My Only (Somewhat) Ghostly Encounter

It was the summer of 1976.  I had just finished my freshman year of college and was working at the Alpine Village resort in Lake George, New York with a bunch of other high school and college kids — along with one 30-something guy named Jerry, a Vietnam War vet who captained the Alpine Village boat and who was focused with laser-like intensity on achieving meaningful dalliances with every unescorted mother bringing her two kids up for a week-long stay at the resort.

Jerry’s family owned a house that was located nearby.  It was the old family homestead, a sprawling, century-old house back in the woods that was still fully furnished, although no one lived there.  It was a convenient place for Jerry to take those lonely young mothers.

IMG_0859One night Jerry invited the lot of us to the house for a clambake and sleepover.  The house was like a scene from Arsenic and Old Lace or a Vincent Price movie, complete with creaky floorboards, odd family memorabilia, portraits of long-dead relatives whose eyes seemed to follow you when you moved, dusty drapery, and unexpected alcoves where you might be startled by your reflection in a mirror as you passed by or the sight of a stuffed raccoon.  It was a creepy place, and Jerry told us without much elaboration that family lore had it that the place was haunted by at least two ghosts — a weeping woman who had died during childbirth in one of the upstairs bedrooms, and a boy who had been killed by a fall into a well out back.

We chuckled at the story, gobbled our clams and burgers, and drank more beer than a responsible person should.

That night, I awoke after I thought I heard an odd noise.  It was black as pitch, and the wind was blowing.  I stuck my out of the bedroom door and out of the corner of my eye noticed some movement down at the end of the upstairs hallway.  I didn’t have my glasses on, but something seemed to be moving down there.  The floorboards creaked, I suddenly felt cold, and the hairs on my arms stood on end — then I retreated to the room, shut the door, and got back into bed, soon to fall into alcohol-assisted slumber without further incident.

The next morning I explored the other end of the hallway.  There was a mirror and window, and a table with some old framed photographs.  Perhaps I saw myself in the mirror, or curtains blowing in the early morning breeze?  I’m not sure.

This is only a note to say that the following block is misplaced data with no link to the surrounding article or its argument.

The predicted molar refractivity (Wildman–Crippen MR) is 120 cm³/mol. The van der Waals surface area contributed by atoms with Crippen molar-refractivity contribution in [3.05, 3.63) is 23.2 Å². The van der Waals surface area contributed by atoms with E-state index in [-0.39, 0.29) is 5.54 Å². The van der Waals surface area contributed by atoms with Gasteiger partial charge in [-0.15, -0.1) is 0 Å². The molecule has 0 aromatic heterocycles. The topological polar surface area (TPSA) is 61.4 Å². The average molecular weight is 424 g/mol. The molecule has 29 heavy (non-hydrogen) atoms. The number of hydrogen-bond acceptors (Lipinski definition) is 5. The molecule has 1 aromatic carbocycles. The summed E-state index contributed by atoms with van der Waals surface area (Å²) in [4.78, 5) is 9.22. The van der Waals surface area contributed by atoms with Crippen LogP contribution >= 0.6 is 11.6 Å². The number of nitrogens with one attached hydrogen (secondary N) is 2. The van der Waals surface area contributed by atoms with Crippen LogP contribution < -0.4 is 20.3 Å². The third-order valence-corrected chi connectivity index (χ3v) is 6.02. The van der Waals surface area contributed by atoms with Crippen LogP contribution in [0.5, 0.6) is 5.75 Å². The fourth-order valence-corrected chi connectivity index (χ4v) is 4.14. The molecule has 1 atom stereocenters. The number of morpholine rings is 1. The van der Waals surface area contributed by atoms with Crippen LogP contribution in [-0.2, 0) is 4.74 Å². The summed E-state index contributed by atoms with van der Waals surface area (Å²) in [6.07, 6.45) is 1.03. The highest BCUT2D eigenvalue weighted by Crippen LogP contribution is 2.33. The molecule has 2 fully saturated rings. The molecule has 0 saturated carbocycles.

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Into Grandma Neal’s Collection Of Horror Stories

A woman died Friday night after falling from the Texas Giant roller coaster at the Six Flags theme park in Arlington, Texas.  It’s a horrible story, one that is a nightmare for everyone who likes to ride roller coasters.

Which is precisely why I thought of my grandmother when I read it — because it’s the kind of story she would have read with interest, remembered forever, and recounted with relish.  For a genteel woman with refined tastes, Grandma Neal definitely had an appetite for the bizarre.  She could converse endlessly about frog wars in some faraway land, or rabbits taking over the Australian countryside, or hardy crocodiles flushed down toilets in New York City that grew to gigantic size and roamed the sewers beneath the streets of Manhattan, ready to gobble up unwary workers.

But her specialty was stories especially calculated to thrill and terrify children.  Grisly thrill ride accidents were common topics for discussion when Grandma and Grandpa Neal took UJ and me to the Kiddieland amusement park in northern Ohio.  Whether the ride was a Ferris wheel or a roller coaster, the end result for any misbehaving patron was death.  In one yarn, a woman was decapitated after standing up on a roller coaster, and her head dropped to the ground with a thud right at Grandma’s feet.  In another, a boy who rocked the Ferris wheel too far tumbled out and was impaled on machinery.  And speaking of machinery, it was likely to catch on any nearby clothing, pull you into the gears, and leave you a crushed, blood-soaked pulp.  And while we’re on such topics, did I tell you about the boy who stuck his arm out a bus window and had it chopped clean off by a passing truck?  Now, who feels like some shoe string potatoes?

I still enjoy roller coasters, despite having my head filled with such stories long ago.  When I ride a roller coaster, however, I always double and triple check to make sure that my safety harness is well-secured, and I keep my hands inside the car.